Paper from the colloquium: In the light of Evolution
John Gerhart and Marc Kirschner offer a radical theory of variation: one that majors on the regulatory elements rather than on the genes themselves. Coming from the Evo-Devo school, this theory offers numerous novel avenues of thought.
First, there are real problems with many traditional models of phenotypic variation. The models work in a limited way with single traits, but they do not handle complex variations at all well. In such cases, selection has to act on several traits concurrently and mutations (the source of variation) just may not be forthcoming. Consequently, "evolution may be impeded".
Second, it is not widely realised that there is a remarkable "metazoan toolkit of conserved functional components and processes". These were all in place by the end of the Precambrian. These are referred to as "conserved core processes". "They comprise an enormous toolkit, and the genes encoding them comprise the majority of the genetic repertoire of the animal. They have changed very little in the course of animal evolution since the Cambrian, even though animal anatomy and physiology have changed."
Third, if the toolkit and the genes encoding them have not changed since the Precambrian, what has? The answer offered is the regulatory system. The metazoan toolkit was so powerful and versatile "that post-Cambrian animals could largely omit further functional innovation at the gene product level (protein and functional RNA evolution) and instead exploit regulatory innovation to diversify anatomy, physiology, and development." As an example, the authors point out (from genome analysis) that 79% of mouse genes retain Precambrian sequences.
Whilst the authors go on to discuss many aspects of this theory and point out some empirical data that appears to provide validation (but see comments from Wells on this), it is pointed out here (and by Wells) that this theory does not address the origin of complex specified information. All the essential genetic information existed in the Precambrian and is accepted by the authors almost as a gift bequeathed to Phanerozoic animals and plants. The Cambrian organisms possessed the innate capacity to vary. "If the capacity to develop large phenotypic differences already exists in the organism as self-inhibited alternate states, and these can be elicited by simple signals (weak linkage), then large evolutionary steps can be made with a modicum of genetic change. In such cases, the distinction blurs between evolutionary gradualism and saltation (the generation of significant traits by single mutations)."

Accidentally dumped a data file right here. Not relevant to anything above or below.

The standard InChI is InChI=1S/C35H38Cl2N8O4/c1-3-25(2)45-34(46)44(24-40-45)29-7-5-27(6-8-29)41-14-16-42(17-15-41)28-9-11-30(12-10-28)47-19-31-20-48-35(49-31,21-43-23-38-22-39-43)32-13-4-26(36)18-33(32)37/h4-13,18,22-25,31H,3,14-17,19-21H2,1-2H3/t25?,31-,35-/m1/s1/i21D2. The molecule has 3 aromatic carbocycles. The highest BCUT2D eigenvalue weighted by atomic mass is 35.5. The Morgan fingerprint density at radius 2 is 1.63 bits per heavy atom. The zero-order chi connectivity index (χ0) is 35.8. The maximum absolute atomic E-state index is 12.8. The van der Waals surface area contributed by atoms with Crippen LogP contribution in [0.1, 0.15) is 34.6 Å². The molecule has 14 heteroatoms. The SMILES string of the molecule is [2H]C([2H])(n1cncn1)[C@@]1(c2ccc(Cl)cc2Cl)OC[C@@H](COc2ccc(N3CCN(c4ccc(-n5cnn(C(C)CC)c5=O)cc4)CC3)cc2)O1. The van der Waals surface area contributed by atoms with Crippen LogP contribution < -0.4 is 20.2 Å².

Curiously, this paper can be read as a vindication of concepts developed by ID scholars: if you want to develop models of variation involving complex specified information, you must start out with complex specified information. For more on this, go here and here.
The theory of facilitated variation
John Gerhart and Marc Kirschner
Proceedings of the National Academy of Sciences USA, published May 9, 2007, 10.1073/pnas.0701035104
This theory concerns the means by which animals generate phenotypic variation from genetic change. Most anatomical and physiological traits that have evolved since the Cambrian are, we propose, the result of regulatory changes in the usage of various members of a large set of conserved core components that function in development and physiology. Genetic change of the DNA sequences for regulatory elements of DNA, RNAs, and proteins leads to heritable regulatory change, which specifies new combinations of core components, operating in new amounts and states at new times and places in the animal. These new configurations of components comprise new traits. The number and kinds of regulatory changes needed for viable phenotypic variation are determined by the properties of the developmental and physiological processes in which core components serve, in particular by the processes' modularity, robustness, adaptability, capacity to engage in weak regulatory linkage, and exploratory behavior. These properties reduce the number of regulatory changes needed to generate viable selectable phenotypic variation, increase the variety of regulatory targets, reduce the lethality of genetic change, and increase the amount of genetic variation retained by a population. By such reductions and increases, the conserved core processes facilitate the generation of phenotypic variation, which selection thereafter converts to evolutionary and genetic change in the population. Thus, we call it a theory of facilitated phenotypic variation.
Wells, J. What's New? Books & Culture, September/October 2006, Vol. 12, No. 5, Page 45
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